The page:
Next, incoming message recording unit 13 commences operation and recording of the caller's message (ICM) is started. The caller records a message and places his or her telephone on hook when done. The voltage change at that time is detected by line monitoring circuit 7 and Step S8 becomes affirmative.
ICM recording operations are cancelled at Step S9 and the telephone line is disengaged (Step S10). Step S11 becomes negative and the program is restored to the standby condition of Step S1.
On the other hand, if the caller is in a hurry, he or she would press "2" in accordance with the instructions of the aforementioned first OGM. The DTMF tone "2" generated by telephone 1 is detected by tone decoding unit 12 via line transformer 8 and as a result Step S4 becomes affirmative. Transmission of the aforementioned first OGM is cancelled at Step S13. A second OGM is transmitted at Step S14. For example, "The person you want to speak to will call you back, so please enter your telephone number followed by the pound sign ("#") using the keys of your pushbutton phone."
At Step S15, an address for storing the caller's telephone number is designated at memory 16.
At this time, a DTMF tone representing a single digit of the telephone number data sent by the caller will be detected via tone decoding unit 12, which will cause Step S16 to become affirmative. The single digit of telephone number data will be stored in the designated memory at Step S17. For the purpose of operations which will be explained later, when a telephone number is inputted, flag F is set to "1" at Step S18. Next, at Step S19, the memory address for storing the next digit of telephone number data is incremented. The program returns to Step S16 where the next digit can be inputted.
The above operations are repeated as needed. After the caller has inputted all of the digits and entered a pound sign, Step S20 will become affirmative. As a signal to separate telephone number data, the hexadecimal "E" shown in FIG. 7 will be stored in memory at Step S21. At Step S22, the telephone number data received in the aforementioned manner will be repeated back to the caller for confirmation purposes by voice synthesis using voice synthesizer unit 19.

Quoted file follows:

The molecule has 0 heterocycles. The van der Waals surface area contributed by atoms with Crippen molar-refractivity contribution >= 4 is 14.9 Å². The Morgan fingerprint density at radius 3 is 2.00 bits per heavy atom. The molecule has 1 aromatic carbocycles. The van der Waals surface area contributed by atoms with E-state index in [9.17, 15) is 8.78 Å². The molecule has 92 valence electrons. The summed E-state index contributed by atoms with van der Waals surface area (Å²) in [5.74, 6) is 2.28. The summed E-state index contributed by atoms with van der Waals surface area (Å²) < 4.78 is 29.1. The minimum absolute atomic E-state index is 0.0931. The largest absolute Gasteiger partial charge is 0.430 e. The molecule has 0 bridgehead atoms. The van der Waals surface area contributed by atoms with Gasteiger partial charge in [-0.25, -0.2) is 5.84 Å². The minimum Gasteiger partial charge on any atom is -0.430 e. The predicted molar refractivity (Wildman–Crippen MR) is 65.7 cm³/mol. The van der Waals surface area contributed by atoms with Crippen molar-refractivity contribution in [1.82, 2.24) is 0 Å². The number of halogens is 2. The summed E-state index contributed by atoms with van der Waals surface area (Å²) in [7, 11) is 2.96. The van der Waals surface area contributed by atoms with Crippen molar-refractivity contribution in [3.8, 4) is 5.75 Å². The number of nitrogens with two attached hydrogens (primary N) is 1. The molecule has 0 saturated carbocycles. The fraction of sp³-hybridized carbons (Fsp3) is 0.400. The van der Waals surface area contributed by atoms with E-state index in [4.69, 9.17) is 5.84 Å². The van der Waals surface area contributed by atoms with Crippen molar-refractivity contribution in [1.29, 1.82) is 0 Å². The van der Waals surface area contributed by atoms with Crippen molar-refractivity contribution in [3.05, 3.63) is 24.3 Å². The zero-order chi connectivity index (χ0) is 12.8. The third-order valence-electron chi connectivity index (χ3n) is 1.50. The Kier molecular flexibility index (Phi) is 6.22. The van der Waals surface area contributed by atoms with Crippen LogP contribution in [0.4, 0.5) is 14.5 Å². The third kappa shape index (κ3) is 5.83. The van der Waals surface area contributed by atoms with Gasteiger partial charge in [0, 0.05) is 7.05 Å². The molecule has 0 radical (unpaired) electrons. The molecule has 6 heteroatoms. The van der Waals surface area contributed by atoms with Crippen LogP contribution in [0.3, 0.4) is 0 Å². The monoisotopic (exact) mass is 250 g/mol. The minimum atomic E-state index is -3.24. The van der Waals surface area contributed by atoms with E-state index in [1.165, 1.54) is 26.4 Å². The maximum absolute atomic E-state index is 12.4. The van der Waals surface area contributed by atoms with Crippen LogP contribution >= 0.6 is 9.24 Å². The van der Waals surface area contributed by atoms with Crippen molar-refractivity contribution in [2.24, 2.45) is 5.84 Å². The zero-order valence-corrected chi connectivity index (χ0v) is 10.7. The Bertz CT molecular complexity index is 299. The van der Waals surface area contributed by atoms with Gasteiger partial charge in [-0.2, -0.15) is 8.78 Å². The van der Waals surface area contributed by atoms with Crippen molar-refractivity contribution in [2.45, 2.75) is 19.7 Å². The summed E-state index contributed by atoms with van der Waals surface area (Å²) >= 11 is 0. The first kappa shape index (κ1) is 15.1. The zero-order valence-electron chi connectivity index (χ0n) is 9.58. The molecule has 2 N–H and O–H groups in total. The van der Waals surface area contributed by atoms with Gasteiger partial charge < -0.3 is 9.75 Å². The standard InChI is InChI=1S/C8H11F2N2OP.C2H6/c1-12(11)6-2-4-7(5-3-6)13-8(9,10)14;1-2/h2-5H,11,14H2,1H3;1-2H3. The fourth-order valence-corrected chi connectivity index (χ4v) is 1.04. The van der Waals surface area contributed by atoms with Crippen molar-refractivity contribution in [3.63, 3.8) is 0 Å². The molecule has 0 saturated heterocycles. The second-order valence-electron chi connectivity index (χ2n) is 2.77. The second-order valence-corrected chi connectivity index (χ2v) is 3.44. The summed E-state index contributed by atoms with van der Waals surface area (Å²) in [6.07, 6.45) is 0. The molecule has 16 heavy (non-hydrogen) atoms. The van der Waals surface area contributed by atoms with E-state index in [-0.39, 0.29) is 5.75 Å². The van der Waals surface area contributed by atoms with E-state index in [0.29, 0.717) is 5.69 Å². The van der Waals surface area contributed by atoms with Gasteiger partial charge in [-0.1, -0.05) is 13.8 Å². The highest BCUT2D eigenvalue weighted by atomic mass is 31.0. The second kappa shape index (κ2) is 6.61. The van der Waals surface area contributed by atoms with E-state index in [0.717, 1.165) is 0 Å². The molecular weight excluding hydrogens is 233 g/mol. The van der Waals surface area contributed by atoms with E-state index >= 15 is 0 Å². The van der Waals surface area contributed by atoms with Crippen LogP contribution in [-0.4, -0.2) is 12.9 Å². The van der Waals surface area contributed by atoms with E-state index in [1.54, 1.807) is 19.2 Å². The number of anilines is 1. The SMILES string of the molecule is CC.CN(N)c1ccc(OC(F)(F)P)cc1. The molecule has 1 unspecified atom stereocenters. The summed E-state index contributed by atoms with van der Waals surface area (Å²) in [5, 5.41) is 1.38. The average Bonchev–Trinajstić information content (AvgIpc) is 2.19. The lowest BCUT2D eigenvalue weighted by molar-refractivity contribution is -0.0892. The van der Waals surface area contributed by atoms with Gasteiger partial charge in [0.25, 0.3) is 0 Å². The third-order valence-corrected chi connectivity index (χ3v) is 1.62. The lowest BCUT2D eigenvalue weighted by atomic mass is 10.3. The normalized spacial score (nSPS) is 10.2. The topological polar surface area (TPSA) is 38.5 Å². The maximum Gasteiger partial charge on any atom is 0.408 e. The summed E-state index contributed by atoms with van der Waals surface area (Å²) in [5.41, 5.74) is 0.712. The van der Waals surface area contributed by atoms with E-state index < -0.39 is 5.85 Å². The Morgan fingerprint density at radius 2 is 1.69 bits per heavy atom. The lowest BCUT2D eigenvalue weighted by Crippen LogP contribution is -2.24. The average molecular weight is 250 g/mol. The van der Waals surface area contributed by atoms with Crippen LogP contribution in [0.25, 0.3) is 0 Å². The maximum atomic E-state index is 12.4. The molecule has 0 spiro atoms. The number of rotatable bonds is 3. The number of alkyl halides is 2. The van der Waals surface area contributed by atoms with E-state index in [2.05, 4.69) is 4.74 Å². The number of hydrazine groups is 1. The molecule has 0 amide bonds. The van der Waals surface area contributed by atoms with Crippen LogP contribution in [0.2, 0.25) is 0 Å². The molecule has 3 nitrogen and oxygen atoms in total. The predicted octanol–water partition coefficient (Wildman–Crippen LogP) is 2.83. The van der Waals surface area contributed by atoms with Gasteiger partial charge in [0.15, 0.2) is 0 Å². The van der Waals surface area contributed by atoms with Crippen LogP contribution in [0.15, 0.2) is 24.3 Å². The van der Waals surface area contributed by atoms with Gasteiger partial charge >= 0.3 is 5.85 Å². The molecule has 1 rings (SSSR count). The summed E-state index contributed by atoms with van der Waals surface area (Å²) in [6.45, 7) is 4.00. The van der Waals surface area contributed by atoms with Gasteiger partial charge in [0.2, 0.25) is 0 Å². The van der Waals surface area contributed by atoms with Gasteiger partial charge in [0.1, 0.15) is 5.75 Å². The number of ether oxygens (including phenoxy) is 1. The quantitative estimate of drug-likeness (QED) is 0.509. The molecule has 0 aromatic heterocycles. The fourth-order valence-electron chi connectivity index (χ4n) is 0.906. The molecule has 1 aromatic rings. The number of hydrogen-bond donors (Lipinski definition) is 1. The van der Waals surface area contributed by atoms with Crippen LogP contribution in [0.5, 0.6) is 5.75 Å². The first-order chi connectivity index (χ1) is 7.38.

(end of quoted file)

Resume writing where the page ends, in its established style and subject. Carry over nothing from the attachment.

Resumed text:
If the caller made a mistake entering the aforementioned telephone number data, pressing the asterisk key ("*") will erase the telephone number data which was just stored in memory and will be possible to resend and store the correct telephone number data. However, the steps illustrating this procedure have been omitted from this flowchart.
After Step S22, a third OGM will be transmitted to the caller. For example, "You may leave a message after the beep." Then the caller's message may be recorded as shown earlier in the steps beginning with Step S6. If the caller does not need to leave a message, he or she may hang telephone 1 up.
In case the caller sent telephone number data, but placed telephone 1 on hook before entering a pound sign, the program, as a backup measure, will test for an on hook condition at Step S24 even though Step S20 had been negative. If Step S24 is affirmative, just as in the case of Step S21, a separation signal to separate telephone number data is stored in memory at Step S25.
Since, as shown above, telephone number data had been stored in memory 16 by the caller, Step S11 will become affirmative because flag "F" will be "1." Next, the subroutine "CALL CT," which will be described later, will be invoked.
Next, with reference to FIGS. 2 through 4 and FIG. 6, operations will be described in which telephone number data which is stored in the TAD are displayed on portable unit 6 via base exchange 5.
FIG. 6 shows subroutine "CT." When this subroutine is called, relay Y-1 is turned on by a command from control unit 9 and the telephone line is engaged by contacts y-1-1. At this point, a dial tone which is sent from exchange B3 is detected via an amplifier (not shown in the diagrams) which is in the incoming message recording unit, and consequently Step S31 becomes affirmative.
In the event portable telephone 6 does not respond within a prescribed time, as it should, a timer of one to two minutes is started at the next step, S32. A display service request signal which is stored in the autodial unit, as shown for example in FIG. 8 as "4321*" is sent at Step S33. The display service request signal is sent to base exchange 5 so that telephone number data which is sent by the calling party side, in this case the telephone answering device, will be displayed on the portable telephone being called up. Next, a Step S34, the telephone number of the portable telephone, for example "030-50-24908"
The following operation is not shown on the flowchart but because exchange B3 can recognize portable telephone numbers belonging to portable telephones, it will forward the call to base exchange 5.